Unique characteristics of a WSN include:

  • Limited power they can harvest or store
  • Ability to withstand harsh environmental conditions
  • Ability to cope with node failures
  • Mobility of nodes
  • Dynamic network topology
  • Communication failures
  • Heterogeneity of nodes
  • Large scale of deployment


A wireless sensor network (WSN) is a wireless network consisting of spatially distributed autonomous devices using sensor to cooperatively monitor physical or environmental conditions, such astemperature, sound, vibration, pressure, motion or pollutants, at different locations. The applications for WSNs are many and varied. They are used in commercial and industrial applications to monitor data that would be difficult or expensive to monitor using wired sensors. Typical applications of WSNs include monitoring, tracking, and controlling. From now this technology has become part of our life.


Thanks to my beloved lecturer, Puan Noormaizatul Akmar Ishak and En.Zukimee b. Mat Junoh, my friends, boys of metallurgy, boys from kkf, to all our families. Thank you so much because from your critics, from your experience has become our assignment is the best that we had done. To all my friends that have given us the support, lend the computer to us to finish our assignment, thanks to you all. From this assignment had open our eyes to the technology that have nowadays. We realized that technology has become part of our life. From this course this subject we know more about technology that we appreciate to our lecturer so much that teach us. Thank to everybody that involve to help our assignment become better and better.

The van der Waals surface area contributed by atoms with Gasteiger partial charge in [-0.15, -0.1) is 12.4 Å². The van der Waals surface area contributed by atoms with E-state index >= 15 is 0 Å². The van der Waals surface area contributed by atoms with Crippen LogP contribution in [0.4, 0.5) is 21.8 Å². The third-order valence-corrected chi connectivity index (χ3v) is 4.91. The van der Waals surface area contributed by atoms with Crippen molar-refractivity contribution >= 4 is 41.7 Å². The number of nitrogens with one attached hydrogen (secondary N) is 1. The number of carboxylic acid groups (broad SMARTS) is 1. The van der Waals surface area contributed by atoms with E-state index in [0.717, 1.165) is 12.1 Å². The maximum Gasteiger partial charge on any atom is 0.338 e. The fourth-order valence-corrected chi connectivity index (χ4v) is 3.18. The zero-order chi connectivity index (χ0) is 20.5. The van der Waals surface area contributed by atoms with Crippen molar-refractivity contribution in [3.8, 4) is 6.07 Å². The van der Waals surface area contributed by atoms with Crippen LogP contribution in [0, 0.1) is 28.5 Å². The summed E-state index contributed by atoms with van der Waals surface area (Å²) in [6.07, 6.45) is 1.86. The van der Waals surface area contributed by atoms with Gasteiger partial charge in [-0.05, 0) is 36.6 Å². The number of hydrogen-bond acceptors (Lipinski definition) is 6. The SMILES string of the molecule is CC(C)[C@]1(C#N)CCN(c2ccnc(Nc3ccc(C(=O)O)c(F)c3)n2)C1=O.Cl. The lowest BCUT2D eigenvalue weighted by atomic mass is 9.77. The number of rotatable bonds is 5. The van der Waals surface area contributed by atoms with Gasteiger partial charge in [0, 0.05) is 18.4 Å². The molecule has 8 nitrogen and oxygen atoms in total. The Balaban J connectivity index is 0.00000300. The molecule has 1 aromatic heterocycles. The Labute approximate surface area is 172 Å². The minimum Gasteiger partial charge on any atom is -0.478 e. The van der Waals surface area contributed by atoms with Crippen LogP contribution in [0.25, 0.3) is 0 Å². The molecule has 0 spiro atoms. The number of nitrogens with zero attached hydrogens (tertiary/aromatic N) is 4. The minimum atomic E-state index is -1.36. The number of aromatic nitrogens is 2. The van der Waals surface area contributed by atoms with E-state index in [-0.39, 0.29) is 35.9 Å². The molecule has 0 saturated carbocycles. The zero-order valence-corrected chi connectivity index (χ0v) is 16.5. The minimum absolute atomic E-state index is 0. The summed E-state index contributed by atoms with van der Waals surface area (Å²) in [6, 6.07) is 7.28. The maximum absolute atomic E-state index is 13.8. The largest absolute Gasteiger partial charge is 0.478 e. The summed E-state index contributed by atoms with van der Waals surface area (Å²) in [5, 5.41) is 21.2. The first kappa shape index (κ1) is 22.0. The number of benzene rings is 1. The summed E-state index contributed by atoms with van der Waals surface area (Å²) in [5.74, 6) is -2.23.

Tuesday, April 1, 2008

ICT Solutions For Car Manufacturer

New ICT solutions for car manufacturers

Accompanying cars through the entire lifecycle and optimizing production
T-Systems supports car manufacturers, suppliers and dealers with product lifecycle management (PLM) solutions, which electronically accompany the car from the initial idea to servicing. The ICT service provider will demonstrate this at CeBIT using the example of typical design and construction processes. At an interactive exhibit, visitors will learn more about the areas of construction, suppliers, manufacturers (OEMs) and customer service. Glass panes equipped with sensor displays will be set up around a car at the booth. Using a handheld device, visitors will be able to scan car components via RFID points installed on the glass pane. The monitors will then display the information on that particular component. In addition, trade fair visitors will learn about the new electronic possibilities that currently exist when it comes to car equipment. These range from security to consumer electronics, such as live TV in the car. Guests will experience how cars communicate with each other and how they can automatically establish wireless connections to the customer service department,

ICT in Cars Manufacturing

A recent workshop in Geneva - The Fully Networked Car, A Workshop on ICT in Vehicles - looked at the synergy between the worlds of information and communications technologies (ICT) and vehicles.